Rockets had an excellent season. Are they content with that?

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After the Rockets just completed a surprisingly strong season – winning 56 games and reaching the Western Conference finals – their biggest stars were asked about keeping this group together.

“There’s been so many cases to where we could’ve folded, hung our shoes up,” James Harden said. “But they didn’t quit. I think, if you can have those guys around you, you’re going to be successful more than not.”

Howard, given two chances to answer similar questions, was much more vague.

“We just want to win,” Howard said. “I’m all about guys who want to get in there and fight and never give up.”

Put that quote in context with Howard’s comment after Game 3 – “I saw quit from everybody in the arena” – and draw your own conclusions.

Houston had a heck of a season. Houston might turn over large portions of its roster this summer.

These are both valid statements in Daryl Morey’s world.

The Rockets are always tinkering, always looking for edges. Lately, that has meant pursuing a third star – an effort that kicked into overdrive this summer.

But Houston missed on LeBron James, missed on Carmelo Anthony, missed on Chris Bosh, missed on Dirk Nowitzki and missed on Kevin Love.

The Rockets’ fortune didn’t improve from there.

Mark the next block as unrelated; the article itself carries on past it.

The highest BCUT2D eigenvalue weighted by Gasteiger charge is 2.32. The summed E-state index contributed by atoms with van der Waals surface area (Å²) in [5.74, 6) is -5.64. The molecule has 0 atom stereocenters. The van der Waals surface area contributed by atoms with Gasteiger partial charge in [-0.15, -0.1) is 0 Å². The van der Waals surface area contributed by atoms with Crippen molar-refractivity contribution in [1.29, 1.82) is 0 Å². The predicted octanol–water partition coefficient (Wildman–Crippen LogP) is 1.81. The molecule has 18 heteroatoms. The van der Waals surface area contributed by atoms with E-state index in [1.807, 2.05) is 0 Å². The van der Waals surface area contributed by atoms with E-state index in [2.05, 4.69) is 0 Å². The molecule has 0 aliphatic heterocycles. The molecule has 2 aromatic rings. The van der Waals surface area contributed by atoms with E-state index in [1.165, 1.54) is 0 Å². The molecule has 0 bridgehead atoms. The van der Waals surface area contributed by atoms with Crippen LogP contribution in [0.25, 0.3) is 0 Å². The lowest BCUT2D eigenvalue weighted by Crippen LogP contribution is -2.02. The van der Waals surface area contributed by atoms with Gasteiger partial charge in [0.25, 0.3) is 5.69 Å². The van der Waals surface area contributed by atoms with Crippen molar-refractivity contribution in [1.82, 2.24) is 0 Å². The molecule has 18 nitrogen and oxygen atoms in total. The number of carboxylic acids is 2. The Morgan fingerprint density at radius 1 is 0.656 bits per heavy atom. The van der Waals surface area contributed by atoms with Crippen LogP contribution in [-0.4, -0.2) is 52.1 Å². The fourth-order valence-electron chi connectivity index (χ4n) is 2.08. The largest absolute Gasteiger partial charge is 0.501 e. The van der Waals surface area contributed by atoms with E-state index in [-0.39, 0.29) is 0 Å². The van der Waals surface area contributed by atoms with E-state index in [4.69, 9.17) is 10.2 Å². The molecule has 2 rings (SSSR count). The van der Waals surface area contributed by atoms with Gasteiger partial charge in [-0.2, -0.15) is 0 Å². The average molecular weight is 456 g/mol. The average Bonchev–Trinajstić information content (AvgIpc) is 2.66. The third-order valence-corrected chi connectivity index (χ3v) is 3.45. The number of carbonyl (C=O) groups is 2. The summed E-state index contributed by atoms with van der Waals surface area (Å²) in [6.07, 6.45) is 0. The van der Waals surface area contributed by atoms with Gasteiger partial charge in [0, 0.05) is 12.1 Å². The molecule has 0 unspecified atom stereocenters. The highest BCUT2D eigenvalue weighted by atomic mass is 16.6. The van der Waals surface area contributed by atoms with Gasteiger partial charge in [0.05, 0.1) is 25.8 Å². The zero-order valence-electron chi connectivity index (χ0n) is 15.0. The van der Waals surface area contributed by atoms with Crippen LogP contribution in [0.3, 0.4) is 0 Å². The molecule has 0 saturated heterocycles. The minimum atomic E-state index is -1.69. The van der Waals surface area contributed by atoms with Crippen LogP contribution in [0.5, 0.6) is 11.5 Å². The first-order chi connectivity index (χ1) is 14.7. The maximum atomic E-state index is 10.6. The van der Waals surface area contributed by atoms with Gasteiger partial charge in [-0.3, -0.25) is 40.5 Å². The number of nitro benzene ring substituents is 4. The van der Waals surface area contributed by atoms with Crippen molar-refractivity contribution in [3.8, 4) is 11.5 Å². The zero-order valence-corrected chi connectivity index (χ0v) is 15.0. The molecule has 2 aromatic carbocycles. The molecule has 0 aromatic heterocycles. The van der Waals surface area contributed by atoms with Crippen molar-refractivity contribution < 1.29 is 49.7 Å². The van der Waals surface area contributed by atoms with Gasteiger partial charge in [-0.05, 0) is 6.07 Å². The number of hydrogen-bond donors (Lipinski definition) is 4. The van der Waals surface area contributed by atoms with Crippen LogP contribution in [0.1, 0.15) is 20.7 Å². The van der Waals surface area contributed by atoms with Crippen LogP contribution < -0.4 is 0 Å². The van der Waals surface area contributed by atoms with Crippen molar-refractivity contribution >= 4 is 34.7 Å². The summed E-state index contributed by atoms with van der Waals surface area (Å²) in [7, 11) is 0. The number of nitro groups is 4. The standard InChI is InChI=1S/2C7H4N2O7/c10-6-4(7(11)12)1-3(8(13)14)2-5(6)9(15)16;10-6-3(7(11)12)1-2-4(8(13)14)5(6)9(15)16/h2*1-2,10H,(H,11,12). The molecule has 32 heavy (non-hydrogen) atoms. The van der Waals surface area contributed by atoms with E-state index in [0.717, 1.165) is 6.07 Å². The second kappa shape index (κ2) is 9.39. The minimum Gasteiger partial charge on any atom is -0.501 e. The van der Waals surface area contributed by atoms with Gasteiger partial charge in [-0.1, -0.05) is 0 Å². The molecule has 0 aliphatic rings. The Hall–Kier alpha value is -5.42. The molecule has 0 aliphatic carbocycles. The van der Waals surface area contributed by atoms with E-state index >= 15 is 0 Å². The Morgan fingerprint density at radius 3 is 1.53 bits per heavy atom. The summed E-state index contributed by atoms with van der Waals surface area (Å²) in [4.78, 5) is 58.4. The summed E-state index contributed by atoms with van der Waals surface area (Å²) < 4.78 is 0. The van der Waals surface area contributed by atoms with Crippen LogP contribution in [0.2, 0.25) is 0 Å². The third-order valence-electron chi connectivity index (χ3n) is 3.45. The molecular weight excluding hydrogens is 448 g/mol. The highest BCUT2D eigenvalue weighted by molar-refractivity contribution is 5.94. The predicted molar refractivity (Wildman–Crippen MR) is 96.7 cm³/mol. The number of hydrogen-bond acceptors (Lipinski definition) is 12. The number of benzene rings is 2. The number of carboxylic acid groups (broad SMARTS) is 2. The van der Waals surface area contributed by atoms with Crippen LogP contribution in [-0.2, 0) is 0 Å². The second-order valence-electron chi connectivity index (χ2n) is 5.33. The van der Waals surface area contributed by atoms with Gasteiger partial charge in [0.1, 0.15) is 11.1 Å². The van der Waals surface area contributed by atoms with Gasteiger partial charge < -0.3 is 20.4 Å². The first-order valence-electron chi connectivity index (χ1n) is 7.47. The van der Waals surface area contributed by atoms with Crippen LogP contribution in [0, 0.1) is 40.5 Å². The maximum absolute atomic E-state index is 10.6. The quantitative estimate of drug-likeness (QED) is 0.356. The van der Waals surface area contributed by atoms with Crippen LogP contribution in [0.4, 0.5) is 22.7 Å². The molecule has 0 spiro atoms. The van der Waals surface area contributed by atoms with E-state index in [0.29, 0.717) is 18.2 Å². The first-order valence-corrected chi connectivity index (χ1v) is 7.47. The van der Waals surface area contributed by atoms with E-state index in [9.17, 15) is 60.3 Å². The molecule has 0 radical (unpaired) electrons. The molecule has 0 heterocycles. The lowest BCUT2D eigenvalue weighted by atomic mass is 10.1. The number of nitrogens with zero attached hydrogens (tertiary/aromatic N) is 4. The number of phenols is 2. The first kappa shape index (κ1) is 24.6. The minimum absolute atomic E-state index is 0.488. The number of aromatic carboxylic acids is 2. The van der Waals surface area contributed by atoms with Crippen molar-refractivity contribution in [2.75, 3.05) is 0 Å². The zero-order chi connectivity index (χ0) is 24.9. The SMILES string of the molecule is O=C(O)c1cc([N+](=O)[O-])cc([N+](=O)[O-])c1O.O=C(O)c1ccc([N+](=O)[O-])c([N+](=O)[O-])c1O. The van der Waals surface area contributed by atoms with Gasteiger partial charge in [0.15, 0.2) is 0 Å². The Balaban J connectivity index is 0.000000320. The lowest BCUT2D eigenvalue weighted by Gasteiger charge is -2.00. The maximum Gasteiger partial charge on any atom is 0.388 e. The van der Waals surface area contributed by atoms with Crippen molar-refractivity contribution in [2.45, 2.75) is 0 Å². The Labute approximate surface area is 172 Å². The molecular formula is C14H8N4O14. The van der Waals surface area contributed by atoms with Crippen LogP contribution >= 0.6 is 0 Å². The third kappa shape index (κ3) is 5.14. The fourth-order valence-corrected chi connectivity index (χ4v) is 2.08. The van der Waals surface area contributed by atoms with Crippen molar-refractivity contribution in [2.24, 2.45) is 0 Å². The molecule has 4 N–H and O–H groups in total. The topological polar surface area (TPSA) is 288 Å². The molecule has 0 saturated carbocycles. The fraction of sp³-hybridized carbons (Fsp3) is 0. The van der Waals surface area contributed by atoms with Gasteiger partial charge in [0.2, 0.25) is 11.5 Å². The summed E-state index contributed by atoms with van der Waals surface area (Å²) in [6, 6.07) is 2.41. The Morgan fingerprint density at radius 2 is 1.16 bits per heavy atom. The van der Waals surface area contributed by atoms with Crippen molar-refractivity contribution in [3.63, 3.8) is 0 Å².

Dwight Howard missed half the regular season due to injury, and Patrick Beverley and Donatas Motiejunas were sidelined the entire postseason.

Yet, Houston still secured the No. 2 seed and won more playoff series than the previous 17 years combined. By any reasonable standard, this season was a resounding success.

The Rockets proved they belong in the West’s second tier with the Clippers and Spurs and maybe the Grizzlies and healthy Trail Blazers. Houston just ran into an all-time juggernaut in the Warriors. Without Golden State in the picture, the Rockets might be on their way to their third championship.

Plenty of teams would love to be in that sub-Warriors group, a Golden State injury or two away from title contention. But I doubt Morey is content to leave his team’s fate in the hands of another team’s medical luck.

After Houston was eliminated Wednesday, the MVP-winning Curry hugged Harden, who placed second in voting.

“All year, dog, you pushed me,” Harden said. “All year.”

The Rockets were the secondary character in the Warriors’ story this year.